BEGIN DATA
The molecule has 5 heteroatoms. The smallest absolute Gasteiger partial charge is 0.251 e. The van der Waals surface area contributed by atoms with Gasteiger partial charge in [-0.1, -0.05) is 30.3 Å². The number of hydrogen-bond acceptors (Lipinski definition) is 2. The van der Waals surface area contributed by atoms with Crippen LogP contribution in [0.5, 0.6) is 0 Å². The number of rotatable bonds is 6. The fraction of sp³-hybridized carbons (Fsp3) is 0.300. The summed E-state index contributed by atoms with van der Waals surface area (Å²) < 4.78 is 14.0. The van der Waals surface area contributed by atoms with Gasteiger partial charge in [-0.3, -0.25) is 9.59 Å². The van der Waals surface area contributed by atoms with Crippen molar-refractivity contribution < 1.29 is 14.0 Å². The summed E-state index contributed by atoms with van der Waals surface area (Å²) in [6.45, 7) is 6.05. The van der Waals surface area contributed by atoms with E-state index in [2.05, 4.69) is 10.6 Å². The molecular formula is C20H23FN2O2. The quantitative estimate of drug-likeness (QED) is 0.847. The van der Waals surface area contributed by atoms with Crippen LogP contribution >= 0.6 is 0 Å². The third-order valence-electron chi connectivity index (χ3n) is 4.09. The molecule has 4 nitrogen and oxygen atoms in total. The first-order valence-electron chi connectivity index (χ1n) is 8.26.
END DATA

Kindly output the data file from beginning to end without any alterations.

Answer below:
The molecule has 5 heteroatoms. The smallest absolute Gasteiger partial charge is 0.251 e. The van der Waals surface area contributed by atoms with Gasteiger partial charge in [-0.1, -0.05) is 30.3 Å². The number of hydrogen-bond acceptors (Lipinski definition) is 2. The van der Waals surface area contributed by atoms with Crippen LogP contribution in [0.5, 0.6) is 0 Å². The number of rotatable bonds is 6. The fraction of sp³-hybridized carbons (Fsp3) is 0.300. The summed E-state index contributed by atoms with van der Waals surface area (Å²) < 4.78 is 14.0. The van der Waals surface area contributed by atoms with Gasteiger partial charge in [-0.3, -0.25) is 9.59 Å². The van der Waals surface area contributed by atoms with Crippen molar-refractivity contribution < 1.29 is 14.0 Å². The summed E-state index contributed by atoms with van der Waals surface area (Å²) in [6.45, 7) is 6.05. The van der Waals surface area contributed by atoms with E-state index in [2.05, 4.69) is 10.6 Å². The molecular formula is C20H23FN2O2. The quantitative estimate of drug-likeness (QED) is 0.847. The van der Waals surface area contributed by atoms with Crippen LogP contribution >= 0.6 is 0 Å². The third-order valence-electron chi connectivity index (χ3n) is 4.09. The molecule has 4 nitrogen and oxygen atoms in total. The first-order valence-electron chi connectivity index (χ1n) is 8.26.